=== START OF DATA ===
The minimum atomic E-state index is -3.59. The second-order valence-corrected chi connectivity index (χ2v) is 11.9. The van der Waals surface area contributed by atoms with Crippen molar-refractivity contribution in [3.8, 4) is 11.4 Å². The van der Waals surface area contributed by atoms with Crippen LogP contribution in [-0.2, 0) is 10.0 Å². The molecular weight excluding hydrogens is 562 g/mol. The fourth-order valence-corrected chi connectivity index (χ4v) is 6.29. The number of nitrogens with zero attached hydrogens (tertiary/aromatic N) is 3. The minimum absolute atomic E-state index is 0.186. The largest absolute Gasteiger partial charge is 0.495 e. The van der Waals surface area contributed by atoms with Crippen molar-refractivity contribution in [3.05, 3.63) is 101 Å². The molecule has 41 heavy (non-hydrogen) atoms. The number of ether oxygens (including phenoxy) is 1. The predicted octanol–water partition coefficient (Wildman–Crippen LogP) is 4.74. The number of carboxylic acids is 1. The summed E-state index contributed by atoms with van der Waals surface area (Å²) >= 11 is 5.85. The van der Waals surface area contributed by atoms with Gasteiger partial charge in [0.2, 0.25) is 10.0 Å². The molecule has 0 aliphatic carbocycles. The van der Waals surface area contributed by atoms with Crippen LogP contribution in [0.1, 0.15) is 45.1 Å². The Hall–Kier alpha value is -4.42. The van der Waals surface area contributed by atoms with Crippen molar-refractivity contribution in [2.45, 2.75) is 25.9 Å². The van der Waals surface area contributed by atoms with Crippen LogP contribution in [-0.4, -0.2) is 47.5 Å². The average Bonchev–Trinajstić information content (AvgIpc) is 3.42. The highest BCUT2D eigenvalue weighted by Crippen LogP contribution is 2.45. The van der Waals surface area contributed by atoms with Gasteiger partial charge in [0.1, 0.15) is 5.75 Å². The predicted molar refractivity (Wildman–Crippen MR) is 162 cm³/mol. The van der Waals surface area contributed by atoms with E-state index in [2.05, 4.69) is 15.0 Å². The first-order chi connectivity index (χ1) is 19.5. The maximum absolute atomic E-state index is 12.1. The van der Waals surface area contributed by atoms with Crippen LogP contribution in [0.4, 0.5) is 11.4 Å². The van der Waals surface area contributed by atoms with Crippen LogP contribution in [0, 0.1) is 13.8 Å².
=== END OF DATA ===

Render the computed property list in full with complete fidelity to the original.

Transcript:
The minimum atomic E-state index is -3.59. The second-order valence-corrected chi connectivity index (χ2v) is 11.9. The van der Waals surface area contributed by atoms with Crippen molar-refractivity contribution in [3.8, 4) is 11.4 Å². The van der Waals surface area contributed by atoms with Crippen LogP contribution in [-0.2, 0) is 10.0 Å². The molecular weight excluding hydrogens is 562 g/mol. The fourth-order valence-corrected chi connectivity index (χ4v) is 6.29. The number of nitrogens with zero attached hydrogens (tertiary/aromatic N) is 3. The minimum absolute atomic E-state index is 0.186. The largest absolute Gasteiger partial charge is 0.495 e. The van der Waals surface area contributed by atoms with Crippen molar-refractivity contribution in [3.05, 3.63) is 101 Å². The molecule has 41 heavy (non-hydrogen) atoms. The number of ether oxygens (including phenoxy) is 1. The predicted octanol–water partition coefficient (Wildman–Crippen LogP) is 4.74. The number of carboxylic acids is 1. The summed E-state index contributed by atoms with van der Waals surface area (Å²) >= 11 is 5.85. The van der Waals surface area contributed by atoms with Gasteiger partial charge in [0.2, 0.25) is 10.0 Å². The molecule has 0 aliphatic carbocycles. The van der Waals surface area contributed by atoms with Crippen LogP contribution in [0.1, 0.15) is 45.1 Å². The Hall–Kier alpha value is -4.42. The van der Waals surface area contributed by atoms with Crippen molar-refractivity contribution in [2.45, 2.75) is 25.9 Å². The van der Waals surface area contributed by atoms with Crippen LogP contribution in [-0.4, -0.2) is 47.5 Å². The average Bonchev–Trinajstić information content (AvgIpc) is 3.42. The highest BCUT2D eigenvalue weighted by Crippen LogP contribution is 2.45. The van der Waals surface area contributed by atoms with Gasteiger partial charge in [0.1, 0.15) is 5.75 Å². The predicted molar refractivity (Wildman–Crippen MR) is 162 cm³/mol. The van der Waals surface area contributed by atoms with E-state index in [2.05, 4.69) is 15.0 Å². The first-order chi connectivity index (χ1) is 19.5. The maximum absolute atomic E-state index is 12.1. The van der Waals surface area contributed by atoms with Crippen LogP contribution in [0.4, 0.5) is 11.4 Å². The van der Waals surface area contributed by atoms with Crippen LogP contribution in [0, 0.1) is 13.8 Å².